Operating air from supply tube 26 is supplied through connector 20 to a main branch tube 38 of an internal air supply network referred to generally by the reference numeral 40. Internal air supply network 40 includes all the air passageways and connecting fittings that are internal to box 12. Main air supply tube 38 is continued by segments to be further described, that lead in fluid communication through connector 22, harness 202 and ultimately to drive the turbine of dental handpiece 24. The drive air from handpiece 24 is returned through another tube in harness 202 through connector 22 and return air branch 42 in fluid communication with connector 20. Return air branch tube 42, a part of internal air supply network 40, is in fluid communication with air return tube 28 through connector 20.
The front panel of the control box includes an adjustable needle valve 48 and vent control switch 46. Vent tube 98 is provided to selectively vent a portion of the air from air supply network 40 in cooperation with control switch 46. This allows, after venting, the removal of the tube fittings 102 and 70 and the cap 72 of the water supply bottle. The top cover includes an off/on air foot control switch 50. Extending from the back panel of control box 12 is a tubing harness for a sterile water supply bottle generally designated 58 and a tubing harness for another dental appliance generally designated by the reference numeral 54. Extending from dental appliance fitting 22 is a tubing harness for dental appliance 24 generally designated 202.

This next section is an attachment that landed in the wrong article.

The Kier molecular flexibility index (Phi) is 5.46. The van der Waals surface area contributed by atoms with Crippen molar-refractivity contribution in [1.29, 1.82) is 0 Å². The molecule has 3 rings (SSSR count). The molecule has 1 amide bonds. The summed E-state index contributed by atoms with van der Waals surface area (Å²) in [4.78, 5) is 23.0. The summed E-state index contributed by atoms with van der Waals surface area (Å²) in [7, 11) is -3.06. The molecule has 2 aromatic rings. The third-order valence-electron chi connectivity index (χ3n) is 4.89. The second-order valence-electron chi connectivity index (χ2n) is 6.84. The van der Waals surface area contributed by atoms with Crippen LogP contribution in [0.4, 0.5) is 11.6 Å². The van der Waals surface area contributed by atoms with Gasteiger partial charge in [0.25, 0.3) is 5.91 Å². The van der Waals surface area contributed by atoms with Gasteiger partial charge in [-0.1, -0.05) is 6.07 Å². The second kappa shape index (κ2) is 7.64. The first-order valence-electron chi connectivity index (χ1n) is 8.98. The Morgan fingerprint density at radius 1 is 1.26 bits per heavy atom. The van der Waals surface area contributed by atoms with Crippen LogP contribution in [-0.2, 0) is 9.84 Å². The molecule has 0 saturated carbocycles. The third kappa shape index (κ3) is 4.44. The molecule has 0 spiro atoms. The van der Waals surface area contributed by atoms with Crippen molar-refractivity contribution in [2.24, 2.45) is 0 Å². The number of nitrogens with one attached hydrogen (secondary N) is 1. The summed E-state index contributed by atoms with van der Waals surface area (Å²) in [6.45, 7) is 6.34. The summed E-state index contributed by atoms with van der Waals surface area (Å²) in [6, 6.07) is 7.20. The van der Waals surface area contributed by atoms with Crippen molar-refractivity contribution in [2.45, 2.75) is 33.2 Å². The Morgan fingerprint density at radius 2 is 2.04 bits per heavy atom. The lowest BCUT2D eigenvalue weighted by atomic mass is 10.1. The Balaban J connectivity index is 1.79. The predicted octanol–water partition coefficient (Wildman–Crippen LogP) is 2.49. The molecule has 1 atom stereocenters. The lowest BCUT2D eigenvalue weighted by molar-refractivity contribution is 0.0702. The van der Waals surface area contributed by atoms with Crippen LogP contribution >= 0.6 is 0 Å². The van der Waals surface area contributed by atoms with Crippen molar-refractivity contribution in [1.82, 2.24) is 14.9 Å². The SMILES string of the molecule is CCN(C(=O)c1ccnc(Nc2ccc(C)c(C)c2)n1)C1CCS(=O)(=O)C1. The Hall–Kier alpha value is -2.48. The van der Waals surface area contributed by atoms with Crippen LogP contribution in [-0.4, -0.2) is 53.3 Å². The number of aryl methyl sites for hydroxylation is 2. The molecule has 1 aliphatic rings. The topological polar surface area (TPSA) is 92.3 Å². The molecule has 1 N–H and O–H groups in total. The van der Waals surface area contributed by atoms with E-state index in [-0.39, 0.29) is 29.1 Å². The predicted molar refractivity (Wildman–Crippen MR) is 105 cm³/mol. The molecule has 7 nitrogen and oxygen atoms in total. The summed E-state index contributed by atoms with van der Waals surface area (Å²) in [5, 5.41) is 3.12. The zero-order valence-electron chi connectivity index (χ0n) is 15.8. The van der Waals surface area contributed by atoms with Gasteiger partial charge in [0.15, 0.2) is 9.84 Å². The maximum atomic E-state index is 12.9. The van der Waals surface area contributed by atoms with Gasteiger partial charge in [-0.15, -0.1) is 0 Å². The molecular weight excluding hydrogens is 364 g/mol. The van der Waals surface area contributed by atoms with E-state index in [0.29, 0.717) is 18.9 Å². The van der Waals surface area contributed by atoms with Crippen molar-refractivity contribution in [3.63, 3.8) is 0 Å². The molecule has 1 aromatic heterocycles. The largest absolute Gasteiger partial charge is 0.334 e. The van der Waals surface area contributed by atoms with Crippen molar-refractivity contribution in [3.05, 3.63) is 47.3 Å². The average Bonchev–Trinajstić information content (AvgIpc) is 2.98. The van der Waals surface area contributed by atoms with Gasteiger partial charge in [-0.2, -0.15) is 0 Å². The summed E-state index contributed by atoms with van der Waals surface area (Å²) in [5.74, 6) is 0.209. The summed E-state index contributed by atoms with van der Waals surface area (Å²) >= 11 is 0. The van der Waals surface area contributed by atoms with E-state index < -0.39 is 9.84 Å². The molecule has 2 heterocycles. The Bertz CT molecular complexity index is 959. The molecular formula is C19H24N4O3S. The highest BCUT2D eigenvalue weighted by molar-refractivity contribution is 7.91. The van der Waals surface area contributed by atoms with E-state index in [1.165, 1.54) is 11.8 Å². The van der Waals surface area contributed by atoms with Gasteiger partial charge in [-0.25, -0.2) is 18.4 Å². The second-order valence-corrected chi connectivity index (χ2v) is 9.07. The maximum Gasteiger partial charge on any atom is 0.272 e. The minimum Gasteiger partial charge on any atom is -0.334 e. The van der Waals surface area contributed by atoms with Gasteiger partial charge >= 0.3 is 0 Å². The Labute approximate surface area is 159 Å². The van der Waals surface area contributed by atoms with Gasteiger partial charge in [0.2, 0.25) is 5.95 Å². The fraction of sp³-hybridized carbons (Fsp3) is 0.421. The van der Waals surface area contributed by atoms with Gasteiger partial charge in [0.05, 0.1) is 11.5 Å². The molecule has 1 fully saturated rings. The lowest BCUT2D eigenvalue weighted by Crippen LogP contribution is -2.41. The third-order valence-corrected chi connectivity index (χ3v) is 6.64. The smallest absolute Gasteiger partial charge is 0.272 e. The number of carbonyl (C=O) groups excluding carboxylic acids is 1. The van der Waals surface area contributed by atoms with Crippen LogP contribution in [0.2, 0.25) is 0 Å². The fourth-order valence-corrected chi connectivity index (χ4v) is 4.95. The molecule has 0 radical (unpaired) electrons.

FIG. 2 shows a plan view of the system with cover 16 of box 12 removed. At the heart of the system is a separately sterilizable water supply bottle 58 which is fluidly coupled with an internal water supply network 60 in the control box through water supply fitting 62. Internal water supply network 60 includes all the water passageways and connecting fittings that are internal to box 12. Water supply fitting 62 is mounted in the rear panel of the control box. Tubing harness 52 delivers water and air to water supply fitting 62 through a water supply tube 66 and an air supply tube 68. An end portion of tubing harness 52 has a detachable connector 70. An opposite end portion of harness 52 has a removable cap 72 for sterile water bottle 58. Water supply tube 66 is fluidly coupled with depending entry tube 74 extending to the bottom of bottle 58 through which water is delivered to tube 66 when the water bottle is pressurized by operating air by means of tube 68. Connector 70 has "O" rings 76,78 in separately defined portions which seal against internal portions of water supply fitting 62 and cooperate therewith to fluidly communicate air through tubing 68 and water through tubing 66 in a quick connect and disconnect fitting. Mounted in the rear wall panel of box 12 alongside fitting 62 is an identical fitting 80 for another dental appliance. Thus it may be seen that bottle 58 and harness 52 are in fluid communication, through detachable connector 62,70, with internal fluid supply network 60 in the control box, in order to supply sterile water from bottle 58 through tube 66 in response to operating air pressure that may be supplied through air supply tube 68 through a connection with air supply network 40.